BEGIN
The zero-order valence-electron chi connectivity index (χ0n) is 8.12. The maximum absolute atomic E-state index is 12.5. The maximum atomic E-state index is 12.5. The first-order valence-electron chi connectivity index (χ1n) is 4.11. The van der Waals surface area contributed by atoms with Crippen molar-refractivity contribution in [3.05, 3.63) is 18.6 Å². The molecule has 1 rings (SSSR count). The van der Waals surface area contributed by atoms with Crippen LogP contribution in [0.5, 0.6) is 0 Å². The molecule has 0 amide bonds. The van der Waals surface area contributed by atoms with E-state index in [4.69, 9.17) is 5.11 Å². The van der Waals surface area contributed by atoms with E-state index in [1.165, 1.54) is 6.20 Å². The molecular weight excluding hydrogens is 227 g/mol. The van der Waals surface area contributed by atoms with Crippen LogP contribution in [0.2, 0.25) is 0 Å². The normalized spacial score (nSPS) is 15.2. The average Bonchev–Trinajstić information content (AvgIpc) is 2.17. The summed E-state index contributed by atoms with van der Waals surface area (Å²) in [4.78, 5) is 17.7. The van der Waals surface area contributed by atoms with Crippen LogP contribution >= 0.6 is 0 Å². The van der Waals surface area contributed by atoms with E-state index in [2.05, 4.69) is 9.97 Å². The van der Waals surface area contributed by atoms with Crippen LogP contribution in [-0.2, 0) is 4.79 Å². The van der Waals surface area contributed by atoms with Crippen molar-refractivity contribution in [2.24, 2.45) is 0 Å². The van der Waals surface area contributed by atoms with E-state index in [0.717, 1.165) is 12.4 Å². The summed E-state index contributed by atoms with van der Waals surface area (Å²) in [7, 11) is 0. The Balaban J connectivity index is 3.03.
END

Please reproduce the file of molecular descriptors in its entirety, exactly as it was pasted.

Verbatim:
The zero-order valence-electron chi connectivity index (χ0n) is 8.12. The maximum absolute atomic E-state index is 12.5. The maximum atomic E-state index is 12.5. The first-order valence-electron chi connectivity index (χ1n) is 4.11. The van der Waals surface area contributed by atoms with Crippen molar-refractivity contribution in [3.05, 3.63) is 18.6 Å². The molecule has 1 rings (SSSR count). The van der Waals surface area contributed by atoms with Crippen LogP contribution in [0.5, 0.6) is 0 Å². The molecule has 0 amide bonds. The van der Waals surface area contributed by atoms with E-state index in [4.69, 9.17) is 5.11 Å². The van der Waals surface area contributed by atoms with E-state index in [1.165, 1.54) is 6.20 Å². The molecular weight excluding hydrogens is 227 g/mol. The van der Waals surface area contributed by atoms with Crippen LogP contribution in [0.2, 0.25) is 0 Å². The normalized spacial score (nSPS) is 15.2. The average Bonchev–Trinajstić information content (AvgIpc) is 2.17. The summed E-state index contributed by atoms with van der Waals surface area (Å²) in [4.78, 5) is 17.7. The van der Waals surface area contributed by atoms with Crippen LogP contribution >= 0.6 is 0 Å². The van der Waals surface area contributed by atoms with E-state index in [2.05, 4.69) is 9.97 Å². The van der Waals surface area contributed by atoms with Crippen LogP contribution in [-0.2, 0) is 4.79 Å². The van der Waals surface area contributed by atoms with Crippen molar-refractivity contribution in [2.24, 2.45) is 0 Å². The van der Waals surface area contributed by atoms with E-state index in [0.717, 1.165) is 12.4 Å². The summed E-state index contributed by atoms with van der Waals surface area (Å²) in [7, 11) is 0. The Balaban J connectivity index is 3.03.